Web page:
Joba Chamberlain is joining the New York Yankees’ crowded disabled list.
The reliever has a strained oblique on his right side and will be put on the DL retroactive to April 28. He’ll become the 10th player on New York’s disabled list.
”He showed up yesterday at the ballpark early complaining of some mild pain on his right abdomen,” Yankees general manager Brian Cashman said Thursday. ”When he was in the bullpen, warming up the night before, he felt something.”
Chamberlain joins a DL that already included shortstop Derek Jeter (broken ankle), third baseman Alex Rodriguez (hip surgery), first baseman Mark Teixeira (torn tendon sheath in wrist), outfielder Curtis Granderson (broken forearm), infielder Kevin Youkilis (sprained back), catcher Francisco Cervelli (broken hand) and pitchers Ivan Nova (tightness in triceps), Michael Pineda (shoulder surgery) and Cesar Cabral (broken elbow).
”It seems like it’s possible it could resolve within the two weeks but I can’t certainly guarantee it,” Cashman said. ”Joba is a pretty miraculous healer, more so than anybody I’ve seen. He does get hurt, but when he does he usually bounces back pretty quick.”
David Robertson, another right-hander reliever, also had a scan Thursday on a knee that has pain where the hamstring attaches. Cashman said Robertson is day to day.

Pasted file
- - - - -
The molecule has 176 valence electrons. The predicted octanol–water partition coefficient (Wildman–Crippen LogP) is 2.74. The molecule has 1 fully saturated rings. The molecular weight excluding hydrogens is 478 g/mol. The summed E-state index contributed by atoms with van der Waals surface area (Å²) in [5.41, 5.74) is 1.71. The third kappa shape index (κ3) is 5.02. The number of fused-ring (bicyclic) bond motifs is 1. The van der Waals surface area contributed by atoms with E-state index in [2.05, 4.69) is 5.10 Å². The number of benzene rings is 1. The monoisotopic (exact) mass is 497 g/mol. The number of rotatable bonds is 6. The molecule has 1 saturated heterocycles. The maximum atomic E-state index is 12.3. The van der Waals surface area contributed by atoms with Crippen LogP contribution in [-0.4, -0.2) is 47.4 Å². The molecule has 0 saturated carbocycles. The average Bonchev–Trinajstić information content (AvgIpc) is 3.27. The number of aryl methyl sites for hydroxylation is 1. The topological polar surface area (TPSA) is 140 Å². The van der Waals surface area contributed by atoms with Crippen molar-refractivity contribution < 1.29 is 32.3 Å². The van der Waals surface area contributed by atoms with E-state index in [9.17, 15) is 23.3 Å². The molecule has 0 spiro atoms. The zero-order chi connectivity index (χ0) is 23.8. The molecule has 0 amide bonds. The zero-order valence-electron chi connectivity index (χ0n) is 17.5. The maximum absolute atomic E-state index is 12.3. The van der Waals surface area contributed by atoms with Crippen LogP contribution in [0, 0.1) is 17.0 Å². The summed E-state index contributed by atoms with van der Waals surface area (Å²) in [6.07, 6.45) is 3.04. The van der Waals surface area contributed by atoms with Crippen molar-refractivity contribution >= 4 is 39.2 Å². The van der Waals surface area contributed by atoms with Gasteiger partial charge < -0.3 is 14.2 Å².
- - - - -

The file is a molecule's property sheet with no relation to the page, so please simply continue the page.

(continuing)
Rodriguez, recovering from hip surgery on Jan. 16, has been running at full speed and has been cleared to start workouts Monday at the team’s minor league complex in Tampa, Fla.
”They are now working out a baseball rehab protocol for him,” Cashman said.
Rodriguez is expected back after the All-Star break.
Teixeira, injured March 5 while with the US team at the World Baseball Classic, also will report next week to the minor league complex, where Granderson has started hitting in extended spring training.
”We’re getting ready to fit the extended spring program with some championship caliber rings,” Cashman said.
Cashman is recovering from a broken right leg and dislocated ankle, injuries sustained while skydiving on March 4. Speaking at a news conference Thursday to announce a study on opinions of steroids use, former Yankees head athletic trainer Gene Monahan made a reference to the GM. Monahan said conditioning has caused athletes to avoid getting hurt in many instances. ”A lot of major injuries now,” he said, ”are just accidents that happen: Guys getting hit with balls. Guys running into walls. General managers jumping out of airplanes.” Monahan may fill in for his successor, Steve Donahue, for a few days next month when Donohue has a family commitment.